Wednesday, July 25, 2012
Metcash, Market Power and Counterfactuals - The Standard of Proof in Australian and New Zealand Competition Laws
Posted by D. Daniel Sokol
Cento Veljanovski, Case Associates, Institute of Economic Affairs, Centre for Regulation and Market Analysis (CRMA) discusses Metcash, Market Power and Counterfactuals - The Standard of Proof in Australian and New Zealand Competition Laws.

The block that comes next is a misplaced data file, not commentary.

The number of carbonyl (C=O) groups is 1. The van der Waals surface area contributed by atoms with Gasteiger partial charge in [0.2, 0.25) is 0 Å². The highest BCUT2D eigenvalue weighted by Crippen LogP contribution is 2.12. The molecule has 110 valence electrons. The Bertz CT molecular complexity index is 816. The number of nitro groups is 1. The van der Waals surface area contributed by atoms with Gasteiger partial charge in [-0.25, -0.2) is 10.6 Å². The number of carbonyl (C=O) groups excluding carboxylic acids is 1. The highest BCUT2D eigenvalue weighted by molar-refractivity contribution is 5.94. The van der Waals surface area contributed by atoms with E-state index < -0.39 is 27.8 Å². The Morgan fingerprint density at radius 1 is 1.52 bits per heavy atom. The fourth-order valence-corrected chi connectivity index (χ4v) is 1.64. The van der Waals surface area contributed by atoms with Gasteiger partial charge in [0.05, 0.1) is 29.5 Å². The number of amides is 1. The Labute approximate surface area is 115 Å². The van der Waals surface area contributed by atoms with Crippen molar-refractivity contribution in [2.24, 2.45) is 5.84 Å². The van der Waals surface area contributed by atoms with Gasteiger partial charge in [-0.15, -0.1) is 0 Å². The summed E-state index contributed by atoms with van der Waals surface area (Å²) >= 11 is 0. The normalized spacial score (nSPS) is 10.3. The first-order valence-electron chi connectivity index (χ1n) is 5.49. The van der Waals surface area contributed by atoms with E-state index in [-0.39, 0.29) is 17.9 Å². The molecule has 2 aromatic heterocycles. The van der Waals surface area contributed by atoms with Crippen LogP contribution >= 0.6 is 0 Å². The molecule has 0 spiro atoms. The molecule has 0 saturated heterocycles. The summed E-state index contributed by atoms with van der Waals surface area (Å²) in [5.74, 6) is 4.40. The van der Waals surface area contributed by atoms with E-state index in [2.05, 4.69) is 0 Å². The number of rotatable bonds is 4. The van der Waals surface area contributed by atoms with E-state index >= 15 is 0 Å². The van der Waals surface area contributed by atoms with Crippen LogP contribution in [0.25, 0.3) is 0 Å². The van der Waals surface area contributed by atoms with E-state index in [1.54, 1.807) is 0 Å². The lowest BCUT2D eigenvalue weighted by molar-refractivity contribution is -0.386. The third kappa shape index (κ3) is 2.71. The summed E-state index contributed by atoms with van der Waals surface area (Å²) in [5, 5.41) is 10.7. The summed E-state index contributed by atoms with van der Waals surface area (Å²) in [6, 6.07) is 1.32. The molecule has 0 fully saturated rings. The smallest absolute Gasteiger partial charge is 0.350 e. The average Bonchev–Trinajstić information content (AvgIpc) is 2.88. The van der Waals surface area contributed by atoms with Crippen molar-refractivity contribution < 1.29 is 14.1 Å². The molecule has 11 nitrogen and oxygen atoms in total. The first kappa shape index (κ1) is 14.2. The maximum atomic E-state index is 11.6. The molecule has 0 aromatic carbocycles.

ABSTRACT: The standard of proof required in merger cases has become the centre of considerable controversies and confusion following the Australian Federal Court’s decision in Metcash. This paper reviews the use of counterfactuals and the inherent contradictions in adopting the real chance standard of proof. It also critically examines the different approaches of the judgments in Metcash, and the more formal approach by the New Zealand High Court in the Warehouse decision. This is assessed using probability theory. The discussion points to the adoption of the balance of probabilities as the requisite standard of proof, and a watering down of the counterfactual in preference to a more direct approach to merger assessments. The discussion also critically assesses the use of counterfactuals in monopolisation and anticompetitive practices cases under Australian and New Zealand competition laws.